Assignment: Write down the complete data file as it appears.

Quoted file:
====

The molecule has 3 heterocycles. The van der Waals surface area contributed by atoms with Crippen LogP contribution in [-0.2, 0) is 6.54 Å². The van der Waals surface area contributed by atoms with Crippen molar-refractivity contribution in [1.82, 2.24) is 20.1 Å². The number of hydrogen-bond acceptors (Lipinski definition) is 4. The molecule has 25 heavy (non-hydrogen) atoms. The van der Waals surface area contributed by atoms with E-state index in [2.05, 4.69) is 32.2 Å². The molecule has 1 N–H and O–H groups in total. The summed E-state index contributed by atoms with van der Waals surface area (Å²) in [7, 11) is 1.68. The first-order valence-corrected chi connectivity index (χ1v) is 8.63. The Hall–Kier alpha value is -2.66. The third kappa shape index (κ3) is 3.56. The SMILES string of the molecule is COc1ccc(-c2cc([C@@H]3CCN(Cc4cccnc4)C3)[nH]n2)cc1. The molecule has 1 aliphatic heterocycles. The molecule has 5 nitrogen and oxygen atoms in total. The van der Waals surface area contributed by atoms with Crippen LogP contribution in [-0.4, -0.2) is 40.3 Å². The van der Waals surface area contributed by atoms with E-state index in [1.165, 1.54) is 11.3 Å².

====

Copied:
The molecule has 3 heterocycles. The van der Waals surface area contributed by atoms with Crippen LogP contribution in [-0.2, 0) is 6.54 Å². The van der Waals surface area contributed by atoms with Crippen molar-refractivity contribution in [1.82, 2.24) is 20.1 Å². The number of hydrogen-bond acceptors (Lipinski definition) is 4. The molecule has 25 heavy (non-hydrogen) atoms. The van der Waals surface area contributed by atoms with E-state index in [2.05, 4.69) is 32.2 Å². The molecule has 1 N–H and O–H groups in total. The summed E-state index contributed by atoms with van der Waals surface area (Å²) in [7, 11) is 1.68. The first-order valence-corrected chi connectivity index (χ1v) is 8.63. The Hall–Kier alpha value is -2.66. The third kappa shape index (κ3) is 3.56. The SMILES string of the molecule is COc1ccc(-c2cc([C@@H]3CCN(Cc4cccnc4)C3)[nH]n2)cc1. The molecule has 1 aliphatic heterocycles. The molecule has 5 nitrogen and oxygen atoms in total. The van der Waals surface area contributed by atoms with Crippen LogP contribution in [-0.4, -0.2) is 40.3 Å². The van der Waals surface area contributed by atoms with E-state index in [1.165, 1.54) is 11.3 Å².